Preserving history: The stories behind Fort Wayne’s endangered landmarks

Top Stories

FORT WAYNE, Ind. (WANE) – Part of Fort Wayne’s heritage is rooted in its buildings, lasting for generations throughout the city. While some places have stood the test of time in the city’s development, other properties have become endangered due to a lack of resources, neglect, or developmental pressure.

These endangered properties are a focal point for Architecture and Cultural Heritage – Fort Wayne (ARCH). In past years, the advocacy group has published an annual list of endangered properties throughout Fort Wayne.

While not all their efforts have been successful, their work has helped maintain and restore historic properties throughout Fort Wayne.

“When you save a historic building and find a new life for it, you’re not just saving the bricks and mortar, or the boards and nails and everything,” Connie Haas Zuber, executive director of ARCH, said. “You’re saving a place where people have lived and worked and made a difference in the world, and that means there’s stories those. It’s those stories that are important.”

Still, the work continues for ARCH as they shift from a reactive to proactive approach in identifying properties considered endangered.

From a former neighborhood theatre to Riverfront venues that face an uncertain future, here is a look at some endangered properties throughout Fort Wayne.

Canal House

Also referred to as the John Brown stone warehouse, the Canal House on Superior Street was built in 1852. It was even the original home to Arts United until they moved out in 1987. According to Zuber, the structure is built in a way where it cannot be physically moved.

For several years, the property has sat without an owner. However, Zuber says this building is far from forgotten when it comes to ongoing riverfront development. Zuber anticipates the Canal House to be a centerpiece of construction along Superior Street once the green light is given.

“It is very loved. I do not have any concerns about its future; it’s just a matter of getting it right,” Zuber said.

Fort Wayne Bible College

The campus of the former Fort Wayne Bible College still stands today along West Rudisill Boulevard, with many academic halls now over a century old. Schulz Hall, the college’s previous administration building, was the first to be built in 1904.

Years later, the campus has exchanged ownership, including for some time by Taylor University. Part of the campus was then bought by Ambassador, which converted the campus south of West Rudisill into what is now “The Summit.”

Meanwhile, the north campus sits vacant. There was a proposal to re-zone the campus in 2015, but neighborhood opposition led to Fort Wayne City Council striking down that idea.

The Old Fort

For almost 50 years, the Old Fort has served as a glimpse into the city’s beginnings on the three rivers. Just six inches off from the original building, the Old Fort is a faithful copy of the post that originally stood during the 19th century.

“We’re an open-air museum,” Tom Grant, Old Fort Volunteer, said. “One of the things you can do here is feel, touch and smell history.”

Built during the American bicentennial in 1976, the Old Fort has closed a few times during its existence amid changes in ownership. The current ownership group, Historic Fort Wayne, has managed to keep the Old Fort open since 2004.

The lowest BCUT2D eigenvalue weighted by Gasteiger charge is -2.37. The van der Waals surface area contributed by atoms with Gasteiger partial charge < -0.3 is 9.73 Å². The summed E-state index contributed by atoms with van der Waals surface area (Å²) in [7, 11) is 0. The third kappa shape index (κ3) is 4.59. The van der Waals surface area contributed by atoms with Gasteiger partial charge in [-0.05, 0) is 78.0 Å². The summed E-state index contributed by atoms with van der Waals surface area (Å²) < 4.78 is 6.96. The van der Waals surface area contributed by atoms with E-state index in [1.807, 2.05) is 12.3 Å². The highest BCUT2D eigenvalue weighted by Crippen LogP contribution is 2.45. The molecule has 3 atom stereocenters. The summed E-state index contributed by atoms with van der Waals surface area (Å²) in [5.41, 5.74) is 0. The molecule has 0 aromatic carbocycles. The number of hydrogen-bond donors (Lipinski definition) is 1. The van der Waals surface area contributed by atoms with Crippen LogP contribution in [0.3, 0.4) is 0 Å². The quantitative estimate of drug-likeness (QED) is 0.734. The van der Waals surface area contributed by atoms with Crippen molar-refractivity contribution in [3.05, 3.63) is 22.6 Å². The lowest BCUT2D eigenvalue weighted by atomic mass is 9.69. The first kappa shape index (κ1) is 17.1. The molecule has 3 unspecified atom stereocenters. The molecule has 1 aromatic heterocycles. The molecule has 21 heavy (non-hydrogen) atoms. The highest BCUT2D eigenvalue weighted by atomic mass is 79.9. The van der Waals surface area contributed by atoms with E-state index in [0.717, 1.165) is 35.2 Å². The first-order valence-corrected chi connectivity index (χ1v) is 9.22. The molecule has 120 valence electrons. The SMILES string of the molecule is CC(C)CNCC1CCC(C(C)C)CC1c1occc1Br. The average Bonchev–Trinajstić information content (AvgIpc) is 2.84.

Grant says the biggest challenges with maintaining the park center around the wooden structures. Grant estimates many of the timbers are around 50 years old and have deteriorated over time.

The Old Fort does not receive any funding from the city and relies on donations to maintain the property. Without donations or other help from the community, Grant said Historic Fort Wayne won’t be able to afford needed maintenance costs that keep the Old Fort structurally sound.

“It’s one of the few wooden forts standing anywhere in the Midwest; we need to keep that,” Grand said.

Rialto Theatre

Opening in 1924, this neighborhood theatre was a mainstay on South Calhoun Street for decades. The theatre also housed retail space such as a tobacco shop and men’s clothing store.

After closing in 1989, a non-profit known as The Reclamation Project purchased the property in 2003. The group spent years to restore the theater. While many features were removed, several architectural features remain inside, including the marquee and an elliptical domed ceiling on the interior.

The theatre is once again under new ownership after ‘The Reclamation Project’ folded some time ago. However, the current owner is interested in finding a new use for the theatre. Zuber adds there has been interest in using the theatre for community events.

“Sooner or later, that building which is owned and cared about, even though it’s not currently in use, it’ll click, and it’ll work,” Zuber said.

3325 Wells St.

According to Zuber, this house, built as early as 1907, contains several unique architectural features such as foursquare form, Queen-Anne style influence and being constructed with solid stone.

Currently, this house is owned by the Fort Wayne Parks Department and is used as storage space for the Children’s Zoo. While there is not any significant progress on repurposing this house, Zuber hopes the parks department will re-evaluate its use for Franke Park’s new master plan.

Considering commuters use North Wells Street to make their way to the zoo, this house could be featured for visitors.

“It strikes me as something that – should all of the stars align and some money be found – that could be made to be a home for organizations that support or align with the parks and zoo,” Zuber said.


If there is a historic property you feel like is worth preserving, learn more by visiting ARCH‘s website.

Copyright 2021 Nexstar Media Inc. All rights reserved. This material may not be published, broadcast, rewritten, or redistributed.

Trending Stories

Don't Miss